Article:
A few days ago I received my award ribbons from the 2012 Bead Dreams contest, for which I want again to thank the judges for picking me.I have also had a few of my works published in the Polymer Cafe magazine. I also had my comments and reviews published in the ABA Journal and Rio Grande 2013 Catalog. You can see pictures of all of the aforementioned throughout this post.
In addition, I’ve learned about an interesting journey one of my works, the Fern Flower necklace, has made. It was bought from our Etsy store by a customer, given to a writer whose name is Jane Kindred, and then used by Jane as a prize in her blog’s giveaway. It was almost like reading a detective story! 🙂 The only reason I even found that out was because I’ve noticed visits from Jane’s website to our store, went to the website and learned about this interesting story. I got to check her books now! 🙂
All of this made me feel great. It also made me think about the public recognition and how it can change one’s life – in many ways. For many artists other people’s recognition (or lack of it whereas) often equals a personal valuation (or its absence). If their art is not recognized/bought, they feel like they are nothing as a person – a very wrong point of view. Although I have to admit – I used to be its victim for a some time myself :).
The point is – we shouldn’t depend on others to make us feel good. We should feel good because we’ve accomplished something. Do you know how many contests I’ve applied to and was never chosen? Do you know there were even cases when I’d be contacted by a mean judge telling me that my work was absolute crap? Do you think I spent a night crying about it? No, I did not! [although I was always initially tempted to write back something like “You’re stupid bitch yourself!”] 🙂 But I thought it would be way too unprofessional.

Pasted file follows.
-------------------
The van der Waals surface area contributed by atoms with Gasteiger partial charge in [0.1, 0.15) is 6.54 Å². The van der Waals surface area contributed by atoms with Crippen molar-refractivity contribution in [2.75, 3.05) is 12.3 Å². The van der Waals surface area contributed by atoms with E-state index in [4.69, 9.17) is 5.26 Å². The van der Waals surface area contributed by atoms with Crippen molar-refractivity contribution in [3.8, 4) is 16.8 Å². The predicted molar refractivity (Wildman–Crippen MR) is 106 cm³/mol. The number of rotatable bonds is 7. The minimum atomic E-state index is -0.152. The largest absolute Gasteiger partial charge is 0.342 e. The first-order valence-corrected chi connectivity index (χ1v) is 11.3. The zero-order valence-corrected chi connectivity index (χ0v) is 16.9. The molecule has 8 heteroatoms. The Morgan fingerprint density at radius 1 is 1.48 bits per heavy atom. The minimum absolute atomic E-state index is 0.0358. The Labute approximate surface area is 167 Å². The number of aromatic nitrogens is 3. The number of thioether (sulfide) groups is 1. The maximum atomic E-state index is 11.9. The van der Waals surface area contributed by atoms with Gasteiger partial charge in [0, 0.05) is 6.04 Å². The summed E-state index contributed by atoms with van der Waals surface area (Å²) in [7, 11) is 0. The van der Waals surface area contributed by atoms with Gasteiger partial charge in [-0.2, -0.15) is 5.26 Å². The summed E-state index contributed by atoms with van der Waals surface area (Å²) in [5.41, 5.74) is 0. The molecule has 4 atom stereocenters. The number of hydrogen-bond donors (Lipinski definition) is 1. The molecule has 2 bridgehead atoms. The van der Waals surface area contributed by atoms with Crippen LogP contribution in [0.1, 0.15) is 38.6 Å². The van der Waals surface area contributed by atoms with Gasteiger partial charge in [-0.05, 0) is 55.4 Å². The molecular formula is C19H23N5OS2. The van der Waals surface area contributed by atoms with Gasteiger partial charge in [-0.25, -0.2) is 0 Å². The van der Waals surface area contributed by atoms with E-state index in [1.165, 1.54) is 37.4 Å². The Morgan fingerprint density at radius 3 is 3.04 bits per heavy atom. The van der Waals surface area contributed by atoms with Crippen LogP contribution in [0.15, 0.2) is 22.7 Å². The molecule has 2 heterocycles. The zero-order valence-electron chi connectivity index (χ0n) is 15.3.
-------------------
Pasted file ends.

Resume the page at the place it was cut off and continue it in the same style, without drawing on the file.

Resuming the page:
My failures and my successes have taught me an important thing: you can’t bend yourself according to other people’s will and their view of you. You can’t change yourself just because somebody thinks you’d be better some other way. You can’t pretend to be somebody else – or you will always lose.
In order to win, you need to study yourself and use the inner talents you’ve got. Each of us has at least one; some of us have many. Sometimes the main difficulty is the choice. It has always been for me. In school, I’d enter and win science, art, and sports contests – because I wasn’t able to pick just one of them. I was going crazy – and that was because I didn’t know myself. I was jumping from thing to thing just to find one of them which would be “mine”. I didn’t succeed.
The same story has repeated when I started professionally doing art. I did painting, jewelry, clock-making, small sculpture, wood boxes, embroidery, paper art, metal embossing, glass art, and photography. I worked with paper, metal, glass, plastic, polymer clay, fabric, leather, gemstones, pearls, wood, wire, silicone, vinyl, and digital media. I used all techniques imaginable. It got to the point where I started forgetting what I know and what I don’t. In addition, I didn’t do great with either of them. Because, again, I didn’t know myself.
All this chaos made me stop and start thinking. Stop and start looking. At famous artists, for example. You know their work without even looking at the signature – because they’ve got a distinctive style. Because they bothered to get to know themselves. So, instead of keeping learning new techniques I started learning myself. To be a better designer. To gain my own recognition. And I did great. And it felt great, too.
Remember – your work reflects who you are. Don’t be afraid to expose your inner I. Have respect for yourself – and you will gain public respect and recognition as well. And it will feel great!